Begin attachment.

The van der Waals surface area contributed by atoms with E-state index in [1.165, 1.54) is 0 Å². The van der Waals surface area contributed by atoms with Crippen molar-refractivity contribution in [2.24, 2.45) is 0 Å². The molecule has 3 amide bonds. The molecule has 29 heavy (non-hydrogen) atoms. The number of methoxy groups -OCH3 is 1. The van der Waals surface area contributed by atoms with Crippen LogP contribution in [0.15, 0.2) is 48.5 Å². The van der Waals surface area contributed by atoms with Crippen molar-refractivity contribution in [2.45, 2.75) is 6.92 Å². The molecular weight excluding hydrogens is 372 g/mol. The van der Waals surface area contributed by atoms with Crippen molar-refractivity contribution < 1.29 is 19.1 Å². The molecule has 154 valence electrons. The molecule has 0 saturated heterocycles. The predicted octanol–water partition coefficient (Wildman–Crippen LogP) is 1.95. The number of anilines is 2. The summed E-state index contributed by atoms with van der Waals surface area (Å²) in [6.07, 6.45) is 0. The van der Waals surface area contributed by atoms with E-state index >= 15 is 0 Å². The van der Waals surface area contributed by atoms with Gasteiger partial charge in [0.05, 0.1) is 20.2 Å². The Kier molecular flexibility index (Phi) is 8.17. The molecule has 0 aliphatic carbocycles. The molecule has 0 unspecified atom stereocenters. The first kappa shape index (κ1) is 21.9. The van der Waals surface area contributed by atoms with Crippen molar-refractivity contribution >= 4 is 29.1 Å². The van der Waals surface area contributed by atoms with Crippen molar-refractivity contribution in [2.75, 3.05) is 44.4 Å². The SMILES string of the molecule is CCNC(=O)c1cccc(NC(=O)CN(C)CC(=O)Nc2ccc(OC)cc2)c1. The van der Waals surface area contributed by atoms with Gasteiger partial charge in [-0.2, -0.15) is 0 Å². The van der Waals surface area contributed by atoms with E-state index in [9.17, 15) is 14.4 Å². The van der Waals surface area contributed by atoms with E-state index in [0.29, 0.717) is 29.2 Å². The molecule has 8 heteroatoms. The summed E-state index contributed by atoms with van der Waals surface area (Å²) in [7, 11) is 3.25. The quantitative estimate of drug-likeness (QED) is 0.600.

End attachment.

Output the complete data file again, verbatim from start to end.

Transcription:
The van der Waals surface area contributed by atoms with E-state index in [1.165, 1.54) is 0 Å². The van der Waals surface area contributed by atoms with Crippen molar-refractivity contribution in [2.24, 2.45) is 0 Å². The molecule has 3 amide bonds. The molecule has 29 heavy (non-hydrogen) atoms. The number of methoxy groups -OCH3 is 1. The van der Waals surface area contributed by atoms with Crippen LogP contribution in [0.15, 0.2) is 48.5 Å². The van der Waals surface area contributed by atoms with Crippen molar-refractivity contribution in [2.45, 2.75) is 6.92 Å². The molecular weight excluding hydrogens is 372 g/mol. The van der Waals surface area contributed by atoms with Crippen molar-refractivity contribution < 1.29 is 19.1 Å². The molecule has 154 valence electrons. The molecule has 0 saturated heterocycles. The predicted octanol–water partition coefficient (Wildman–Crippen LogP) is 1.95. The number of anilines is 2. The summed E-state index contributed by atoms with van der Waals surface area (Å²) in [6.07, 6.45) is 0. The van der Waals surface area contributed by atoms with E-state index >= 15 is 0 Å². The van der Waals surface area contributed by atoms with Gasteiger partial charge in [0.05, 0.1) is 20.2 Å². The Kier molecular flexibility index (Phi) is 8.17. The molecule has 0 aliphatic carbocycles. The molecule has 0 unspecified atom stereocenters. The first kappa shape index (κ1) is 21.9. The van der Waals surface area contributed by atoms with Crippen molar-refractivity contribution >= 4 is 29.1 Å². The van der Waals surface area contributed by atoms with Crippen molar-refractivity contribution in [2.75, 3.05) is 44.4 Å². The SMILES string of the molecule is CCNC(=O)c1cccc(NC(=O)CN(C)CC(=O)Nc2ccc(OC)cc2)c1. The van der Waals surface area contributed by atoms with Gasteiger partial charge in [-0.2, -0.15) is 0 Å². The van der Waals surface area contributed by atoms with E-state index in [9.17, 15) is 14.4 Å². The van der Waals surface area contributed by atoms with E-state index in [0.29, 0.717) is 29.2 Å². The molecule has 8 heteroatoms. The summed E-state index contributed by atoms with van der Waals surface area (Å²) in [7, 11) is 3.25. The quantitative estimate of drug-likeness (QED) is 0.600.